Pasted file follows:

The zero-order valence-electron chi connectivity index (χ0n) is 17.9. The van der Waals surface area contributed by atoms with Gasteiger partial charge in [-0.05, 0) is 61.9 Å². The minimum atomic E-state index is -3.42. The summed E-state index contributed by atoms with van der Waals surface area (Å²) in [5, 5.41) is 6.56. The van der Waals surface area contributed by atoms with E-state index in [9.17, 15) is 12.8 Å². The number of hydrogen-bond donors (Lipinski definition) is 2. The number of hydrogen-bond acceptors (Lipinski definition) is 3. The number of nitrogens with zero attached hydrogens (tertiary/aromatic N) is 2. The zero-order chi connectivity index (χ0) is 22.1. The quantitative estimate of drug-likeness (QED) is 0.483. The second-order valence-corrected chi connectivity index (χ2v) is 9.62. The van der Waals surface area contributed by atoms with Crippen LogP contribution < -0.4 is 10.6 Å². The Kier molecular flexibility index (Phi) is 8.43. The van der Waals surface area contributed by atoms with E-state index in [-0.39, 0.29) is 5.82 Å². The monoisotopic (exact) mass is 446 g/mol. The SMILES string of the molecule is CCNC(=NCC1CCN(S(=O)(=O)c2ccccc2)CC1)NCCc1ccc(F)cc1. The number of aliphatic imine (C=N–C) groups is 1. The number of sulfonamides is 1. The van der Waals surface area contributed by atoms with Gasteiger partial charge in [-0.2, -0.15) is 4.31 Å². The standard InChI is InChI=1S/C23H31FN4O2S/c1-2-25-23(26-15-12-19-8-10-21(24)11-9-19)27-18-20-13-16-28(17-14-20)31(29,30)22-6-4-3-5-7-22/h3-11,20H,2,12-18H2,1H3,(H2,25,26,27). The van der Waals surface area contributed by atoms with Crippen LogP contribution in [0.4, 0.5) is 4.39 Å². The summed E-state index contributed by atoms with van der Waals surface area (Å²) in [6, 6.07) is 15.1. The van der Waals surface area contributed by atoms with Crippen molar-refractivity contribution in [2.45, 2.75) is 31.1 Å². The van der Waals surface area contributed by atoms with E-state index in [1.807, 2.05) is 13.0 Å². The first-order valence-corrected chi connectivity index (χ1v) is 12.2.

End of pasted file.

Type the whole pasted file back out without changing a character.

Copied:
The zero-order valence-electron chi connectivity index (χ0n) is 17.9. The van der Waals surface area contributed by atoms with Gasteiger partial charge in [-0.05, 0) is 61.9 Å². The minimum atomic E-state index is -3.42. The summed E-state index contributed by atoms with van der Waals surface area (Å²) in [5, 5.41) is 6.56. The van der Waals surface area contributed by atoms with E-state index in [9.17, 15) is 12.8 Å². The number of hydrogen-bond donors (Lipinski definition) is 2. The number of hydrogen-bond acceptors (Lipinski definition) is 3. The number of nitrogens with zero attached hydrogens (tertiary/aromatic N) is 2. The zero-order chi connectivity index (χ0) is 22.1. The quantitative estimate of drug-likeness (QED) is 0.483. The second-order valence-corrected chi connectivity index (χ2v) is 9.62. The van der Waals surface area contributed by atoms with Crippen LogP contribution < -0.4 is 10.6 Å². The Kier molecular flexibility index (Phi) is 8.43. The van der Waals surface area contributed by atoms with E-state index in [-0.39, 0.29) is 5.82 Å². The monoisotopic (exact) mass is 446 g/mol. The SMILES string of the molecule is CCNC(=NCC1CCN(S(=O)(=O)c2ccccc2)CC1)NCCc1ccc(F)cc1. The number of aliphatic imine (C=N–C) groups is 1. The number of sulfonamides is 1. The van der Waals surface area contributed by atoms with Gasteiger partial charge in [-0.2, -0.15) is 4.31 Å². The standard InChI is InChI=1S/C23H31FN4O2S/c1-2-25-23(26-15-12-19-8-10-21(24)11-9-19)27-18-20-13-16-28(17-14-20)31(29,30)22-6-4-3-5-7-22/h3-11,20H,2,12-18H2,1H3,(H2,25,26,27). The van der Waals surface area contributed by atoms with Crippen LogP contribution in [0.4, 0.5) is 4.39 Å². The summed E-state index contributed by atoms with van der Waals surface area (Å²) in [6, 6.07) is 15.1. The van der Waals surface area contributed by atoms with Crippen molar-refractivity contribution in [2.45, 2.75) is 31.1 Å². The van der Waals surface area contributed by atoms with E-state index in [1.807, 2.05) is 13.0 Å². The first-order valence-corrected chi connectivity index (χ1v) is 12.2.